US

Eight-hour gap found in Trump’s official phone records on day of US Capitol riot

Investigators have found an eight-hour gap in Donald Trump’s official phone records as thousands of his supporters stormed the US Capitol, according to a person familiar with the inquiry.

It is widely known that Mr Trump, the president at the time, had conversations with multiple Republican politicians on the day of the insurrection on 6 January 2021.

Mr Trump’s supporters stormed the building as a joint session of Congress was sitting to ratify Joe Biden’s election as president.

A judge ruled earlier this week that the former president “more likely than not” committed a crime when he tried to obstruct Congress and overturn his election defeat.

The gap in his official phone records extends from shortly after 11am to around 7pm local time, the source told the Associated Press on condition of anonymity.

House select committee investigators are looking into whether Mr Trump was communicating through other means during this period, possibly through personal mobile phones, burner phones or some other type of communication, such as a phone passed to him by an aide.

A burner phone is a cheap pre-paid device that is typically destroyed after use. They are often used by criminals.

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The House panel’s findings raise questions over whether Mr Trump purposefully circumvented official channels to avoid creating records.

The committee has subpoenaed mobile phone companies for records and is awaiting data.

The panel is also continuing to receive records from the National Archives and other sources, which could produce additional information.

The lack of information about Mr Trump’s calls is a challenge to investigators as they try to create the most comprehensive record yet of the attack, with a particular focus on what the president was doing in the White House as it happened.

During the missing hours, Mr Trump spoke at a rally near the White House before watching as the violent mob broke into the US Capitol.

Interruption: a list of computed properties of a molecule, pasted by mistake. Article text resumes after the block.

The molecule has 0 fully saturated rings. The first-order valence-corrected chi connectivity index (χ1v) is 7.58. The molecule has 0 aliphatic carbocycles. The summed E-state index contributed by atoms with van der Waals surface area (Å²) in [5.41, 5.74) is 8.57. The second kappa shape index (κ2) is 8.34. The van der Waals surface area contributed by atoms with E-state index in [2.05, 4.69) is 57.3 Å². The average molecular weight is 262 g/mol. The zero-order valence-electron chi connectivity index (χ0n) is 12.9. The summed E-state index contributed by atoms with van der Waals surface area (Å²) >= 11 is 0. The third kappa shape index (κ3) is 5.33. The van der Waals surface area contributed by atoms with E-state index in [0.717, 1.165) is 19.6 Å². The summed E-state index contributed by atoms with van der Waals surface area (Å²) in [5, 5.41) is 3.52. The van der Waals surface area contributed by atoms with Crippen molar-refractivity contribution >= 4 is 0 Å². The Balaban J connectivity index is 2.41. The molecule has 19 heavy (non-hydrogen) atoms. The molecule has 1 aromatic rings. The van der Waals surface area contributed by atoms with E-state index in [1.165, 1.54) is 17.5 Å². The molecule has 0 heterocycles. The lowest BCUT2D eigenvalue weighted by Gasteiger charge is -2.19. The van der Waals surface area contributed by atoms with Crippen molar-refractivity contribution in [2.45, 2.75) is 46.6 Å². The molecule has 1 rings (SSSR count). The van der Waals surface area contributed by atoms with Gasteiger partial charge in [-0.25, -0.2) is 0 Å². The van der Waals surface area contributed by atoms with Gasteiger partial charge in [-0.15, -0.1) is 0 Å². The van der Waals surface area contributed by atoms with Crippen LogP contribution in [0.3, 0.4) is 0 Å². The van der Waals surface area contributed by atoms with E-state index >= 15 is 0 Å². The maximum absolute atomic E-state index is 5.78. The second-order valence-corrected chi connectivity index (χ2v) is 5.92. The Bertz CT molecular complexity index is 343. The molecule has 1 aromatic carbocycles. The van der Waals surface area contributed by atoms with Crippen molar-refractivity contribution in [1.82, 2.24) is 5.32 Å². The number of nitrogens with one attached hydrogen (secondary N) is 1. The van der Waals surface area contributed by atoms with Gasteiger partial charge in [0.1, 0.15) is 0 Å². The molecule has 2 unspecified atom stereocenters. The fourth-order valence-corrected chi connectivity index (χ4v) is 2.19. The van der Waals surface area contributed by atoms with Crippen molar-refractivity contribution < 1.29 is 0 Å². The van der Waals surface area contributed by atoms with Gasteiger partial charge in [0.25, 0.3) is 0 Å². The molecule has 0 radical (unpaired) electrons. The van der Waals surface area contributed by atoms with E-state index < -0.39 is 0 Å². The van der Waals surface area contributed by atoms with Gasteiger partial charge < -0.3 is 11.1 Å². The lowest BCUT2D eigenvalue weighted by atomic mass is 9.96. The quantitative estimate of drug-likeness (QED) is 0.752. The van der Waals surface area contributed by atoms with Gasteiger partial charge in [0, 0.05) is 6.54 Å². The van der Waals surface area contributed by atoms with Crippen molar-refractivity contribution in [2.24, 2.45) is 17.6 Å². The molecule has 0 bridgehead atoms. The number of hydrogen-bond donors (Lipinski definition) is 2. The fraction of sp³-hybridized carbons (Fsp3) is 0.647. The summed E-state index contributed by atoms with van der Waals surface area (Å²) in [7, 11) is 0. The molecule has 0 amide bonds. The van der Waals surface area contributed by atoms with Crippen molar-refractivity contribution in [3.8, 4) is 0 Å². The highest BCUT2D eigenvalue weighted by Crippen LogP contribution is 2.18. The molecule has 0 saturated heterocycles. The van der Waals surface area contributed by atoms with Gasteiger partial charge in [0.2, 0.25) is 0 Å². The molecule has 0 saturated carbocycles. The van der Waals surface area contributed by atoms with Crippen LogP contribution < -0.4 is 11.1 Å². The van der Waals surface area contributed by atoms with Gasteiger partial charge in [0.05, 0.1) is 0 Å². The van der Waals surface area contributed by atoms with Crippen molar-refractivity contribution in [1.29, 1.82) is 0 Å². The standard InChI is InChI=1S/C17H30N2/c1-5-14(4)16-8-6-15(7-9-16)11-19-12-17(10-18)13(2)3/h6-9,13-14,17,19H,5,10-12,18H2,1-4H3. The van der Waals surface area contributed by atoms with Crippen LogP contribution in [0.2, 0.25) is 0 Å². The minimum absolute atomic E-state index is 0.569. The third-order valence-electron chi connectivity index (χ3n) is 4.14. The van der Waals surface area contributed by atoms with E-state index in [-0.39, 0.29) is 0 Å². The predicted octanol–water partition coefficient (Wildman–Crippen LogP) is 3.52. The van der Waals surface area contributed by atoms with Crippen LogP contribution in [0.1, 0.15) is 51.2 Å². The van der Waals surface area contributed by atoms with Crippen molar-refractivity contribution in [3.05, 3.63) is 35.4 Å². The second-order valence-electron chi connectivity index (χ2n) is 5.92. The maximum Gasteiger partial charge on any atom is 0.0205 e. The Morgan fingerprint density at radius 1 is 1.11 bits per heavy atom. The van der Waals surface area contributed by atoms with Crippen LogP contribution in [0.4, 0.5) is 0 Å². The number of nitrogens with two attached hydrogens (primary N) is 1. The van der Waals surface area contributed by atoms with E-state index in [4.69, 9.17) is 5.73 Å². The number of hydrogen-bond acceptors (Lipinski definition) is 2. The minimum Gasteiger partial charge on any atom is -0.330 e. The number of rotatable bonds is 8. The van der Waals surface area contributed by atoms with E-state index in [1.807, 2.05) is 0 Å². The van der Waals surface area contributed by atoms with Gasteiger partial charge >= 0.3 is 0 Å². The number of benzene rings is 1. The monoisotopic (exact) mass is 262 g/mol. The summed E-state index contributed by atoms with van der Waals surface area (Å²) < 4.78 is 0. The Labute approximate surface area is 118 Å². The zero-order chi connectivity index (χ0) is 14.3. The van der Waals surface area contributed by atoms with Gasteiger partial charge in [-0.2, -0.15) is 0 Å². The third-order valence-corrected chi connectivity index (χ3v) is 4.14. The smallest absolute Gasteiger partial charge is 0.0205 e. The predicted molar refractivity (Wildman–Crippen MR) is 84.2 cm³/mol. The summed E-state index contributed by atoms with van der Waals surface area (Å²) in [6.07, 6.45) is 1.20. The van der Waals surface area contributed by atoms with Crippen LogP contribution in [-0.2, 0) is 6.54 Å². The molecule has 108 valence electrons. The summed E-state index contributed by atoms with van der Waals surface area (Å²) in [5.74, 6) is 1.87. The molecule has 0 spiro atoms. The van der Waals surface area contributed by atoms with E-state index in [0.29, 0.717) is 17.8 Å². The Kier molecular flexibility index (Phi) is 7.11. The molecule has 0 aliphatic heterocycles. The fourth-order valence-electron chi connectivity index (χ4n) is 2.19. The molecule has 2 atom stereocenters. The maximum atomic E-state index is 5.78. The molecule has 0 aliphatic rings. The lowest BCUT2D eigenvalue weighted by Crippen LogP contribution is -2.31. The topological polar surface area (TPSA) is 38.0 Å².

The rioters overwhelmed police and marauded through the building for hours before they were finally kicked out and the building declared secure at about 5:30pm local time.

More than 700 people have been arrested over the violence, which left five people dead, including one police officer.

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Trump vows to pardon Capitol rioters

The committee is focused on Mr Trump’s actions that day because he waited hours to tell his supporters to stop the violence and leave the Capitol.

The panel is also interested in the organisation and financing of a rally that morning where Mr Trump told his supporters to “fight like hell”.

Among the unanswered questions is how closely organisers of the rally coordinated with White House officials.

In many cases, the committee may not need direct confirmation from the White House about Mr Trump’s calls.

Politicians have already interviewed more than 500 witnesses, including several people in Mr Trump’s inner circle who may be able to fill in those gaps.

They are hampered, however, by the former president’s claims of executive privilege over his personal conversations, which have prompted many witnesses to refuse to answer some questions.

Committee members voted unanimously on Monday to hold former Trump advisers Peter Navarro and Dan Scavino in contempt of Congress for their months-long refusal to comply with subpoenas.

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